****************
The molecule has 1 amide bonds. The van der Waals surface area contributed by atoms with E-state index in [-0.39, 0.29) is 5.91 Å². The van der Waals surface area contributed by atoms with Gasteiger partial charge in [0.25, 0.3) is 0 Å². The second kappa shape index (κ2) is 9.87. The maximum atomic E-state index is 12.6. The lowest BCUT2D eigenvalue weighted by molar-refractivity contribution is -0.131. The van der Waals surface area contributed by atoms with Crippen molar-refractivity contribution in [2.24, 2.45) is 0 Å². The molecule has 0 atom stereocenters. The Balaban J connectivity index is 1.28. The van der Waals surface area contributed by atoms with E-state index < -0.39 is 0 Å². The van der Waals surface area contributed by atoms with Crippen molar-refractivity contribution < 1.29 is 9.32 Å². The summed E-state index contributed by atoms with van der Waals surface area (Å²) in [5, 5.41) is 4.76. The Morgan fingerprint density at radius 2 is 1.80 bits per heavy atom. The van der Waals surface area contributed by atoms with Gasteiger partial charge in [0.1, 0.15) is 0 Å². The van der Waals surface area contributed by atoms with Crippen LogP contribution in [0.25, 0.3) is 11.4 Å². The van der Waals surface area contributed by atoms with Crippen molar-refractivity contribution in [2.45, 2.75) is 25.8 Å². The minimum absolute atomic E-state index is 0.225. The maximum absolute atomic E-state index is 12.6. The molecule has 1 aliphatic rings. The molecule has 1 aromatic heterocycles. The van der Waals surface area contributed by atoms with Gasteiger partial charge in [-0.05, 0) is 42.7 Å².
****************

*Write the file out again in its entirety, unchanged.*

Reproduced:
The molecule has 1 amide bonds. The van der Waals surface area contributed by atoms with E-state index in [-0.39, 0.29) is 5.91 Å². The van der Waals surface area contributed by atoms with Gasteiger partial charge in [0.25, 0.3) is 0 Å². The second kappa shape index (κ2) is 9.87. The maximum atomic E-state index is 12.6. The lowest BCUT2D eigenvalue weighted by molar-refractivity contribution is -0.131. The van der Waals surface area contributed by atoms with Crippen molar-refractivity contribution in [2.24, 2.45) is 0 Å². The molecule has 0 atom stereocenters. The Balaban J connectivity index is 1.28. The van der Waals surface area contributed by atoms with E-state index < -0.39 is 0 Å². The van der Waals surface area contributed by atoms with Crippen molar-refractivity contribution < 1.29 is 9.32 Å². The summed E-state index contributed by atoms with van der Waals surface area (Å²) in [5, 5.41) is 4.76. The Morgan fingerprint density at radius 2 is 1.80 bits per heavy atom. The van der Waals surface area contributed by atoms with Gasteiger partial charge in [0.1, 0.15) is 0 Å². The van der Waals surface area contributed by atoms with Crippen LogP contribution in [0.25, 0.3) is 11.4 Å². The van der Waals surface area contributed by atoms with Crippen molar-refractivity contribution in [2.45, 2.75) is 25.8 Å². The minimum absolute atomic E-state index is 0.225. The maximum absolute atomic E-state index is 12.6. The molecule has 1 aliphatic rings. The molecule has 1 aromatic heterocycles. The van der Waals surface area contributed by atoms with Gasteiger partial charge in [-0.05, 0) is 42.7 Å².